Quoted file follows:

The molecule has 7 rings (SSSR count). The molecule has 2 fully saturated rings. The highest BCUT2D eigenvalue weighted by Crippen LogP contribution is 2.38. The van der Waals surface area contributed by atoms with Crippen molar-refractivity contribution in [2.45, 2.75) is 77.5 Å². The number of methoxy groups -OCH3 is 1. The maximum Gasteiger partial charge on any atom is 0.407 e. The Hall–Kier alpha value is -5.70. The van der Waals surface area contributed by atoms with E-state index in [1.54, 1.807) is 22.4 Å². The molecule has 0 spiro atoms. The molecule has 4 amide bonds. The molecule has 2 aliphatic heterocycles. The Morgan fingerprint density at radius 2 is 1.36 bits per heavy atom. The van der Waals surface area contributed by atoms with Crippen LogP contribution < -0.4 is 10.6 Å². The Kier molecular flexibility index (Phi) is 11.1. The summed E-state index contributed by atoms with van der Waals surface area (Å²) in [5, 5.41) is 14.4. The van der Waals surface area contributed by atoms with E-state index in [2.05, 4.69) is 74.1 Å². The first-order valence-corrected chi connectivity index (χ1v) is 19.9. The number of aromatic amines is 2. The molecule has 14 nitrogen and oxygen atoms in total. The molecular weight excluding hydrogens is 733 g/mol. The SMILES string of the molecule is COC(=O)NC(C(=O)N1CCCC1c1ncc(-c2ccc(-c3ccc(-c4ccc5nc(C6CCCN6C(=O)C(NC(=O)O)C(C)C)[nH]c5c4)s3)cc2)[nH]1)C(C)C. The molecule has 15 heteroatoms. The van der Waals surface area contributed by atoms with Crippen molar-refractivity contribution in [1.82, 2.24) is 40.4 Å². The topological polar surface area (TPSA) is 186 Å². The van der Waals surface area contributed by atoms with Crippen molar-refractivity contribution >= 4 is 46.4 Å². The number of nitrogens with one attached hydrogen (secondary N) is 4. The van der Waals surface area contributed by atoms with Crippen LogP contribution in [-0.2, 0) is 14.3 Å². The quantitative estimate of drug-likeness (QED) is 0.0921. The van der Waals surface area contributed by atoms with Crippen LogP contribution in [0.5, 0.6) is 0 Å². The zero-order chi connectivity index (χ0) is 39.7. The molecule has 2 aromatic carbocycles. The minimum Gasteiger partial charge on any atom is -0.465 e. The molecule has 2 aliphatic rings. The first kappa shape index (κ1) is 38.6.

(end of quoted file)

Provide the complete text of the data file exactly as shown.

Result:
The molecule has 7 rings (SSSR count). The molecule has 2 fully saturated rings. The highest BCUT2D eigenvalue weighted by Crippen LogP contribution is 2.38. The van der Waals surface area contributed by atoms with Crippen molar-refractivity contribution in [2.45, 2.75) is 77.5 Å². The number of methoxy groups -OCH3 is 1. The maximum Gasteiger partial charge on any atom is 0.407 e. The Hall–Kier alpha value is -5.70. The van der Waals surface area contributed by atoms with E-state index in [1.54, 1.807) is 22.4 Å². The molecule has 0 spiro atoms. The molecule has 4 amide bonds. The molecule has 2 aliphatic heterocycles. The Morgan fingerprint density at radius 2 is 1.36 bits per heavy atom. The van der Waals surface area contributed by atoms with Crippen LogP contribution < -0.4 is 10.6 Å². The Kier molecular flexibility index (Phi) is 11.1. The summed E-state index contributed by atoms with van der Waals surface area (Å²) in [5, 5.41) is 14.4. The van der Waals surface area contributed by atoms with E-state index in [2.05, 4.69) is 74.1 Å². The first-order valence-corrected chi connectivity index (χ1v) is 19.9. The number of aromatic amines is 2. The molecule has 14 nitrogen and oxygen atoms in total. The molecular weight excluding hydrogens is 733 g/mol. The SMILES string of the molecule is COC(=O)NC(C(=O)N1CCCC1c1ncc(-c2ccc(-c3ccc(-c4ccc5nc(C6CCCN6C(=O)C(NC(=O)O)C(C)C)[nH]c5c4)s3)cc2)[nH]1)C(C)C. The molecule has 15 heteroatoms. The van der Waals surface area contributed by atoms with Crippen molar-refractivity contribution in [1.82, 2.24) is 40.4 Å². The topological polar surface area (TPSA) is 186 Å². The van der Waals surface area contributed by atoms with Crippen molar-refractivity contribution >= 4 is 46.4 Å². The number of nitrogens with one attached hydrogen (secondary N) is 4. The van der Waals surface area contributed by atoms with Crippen LogP contribution in [-0.2, 0) is 14.3 Å². The quantitative estimate of drug-likeness (QED) is 0.0921. The van der Waals surface area contributed by atoms with Crippen LogP contribution in [0.5, 0.6) is 0 Å². The zero-order chi connectivity index (χ0) is 39.7. The molecule has 2 aromatic carbocycles. The minimum Gasteiger partial charge on any atom is -0.465 e. The molecule has 2 aliphatic rings. The first kappa shape index (κ1) is 38.6.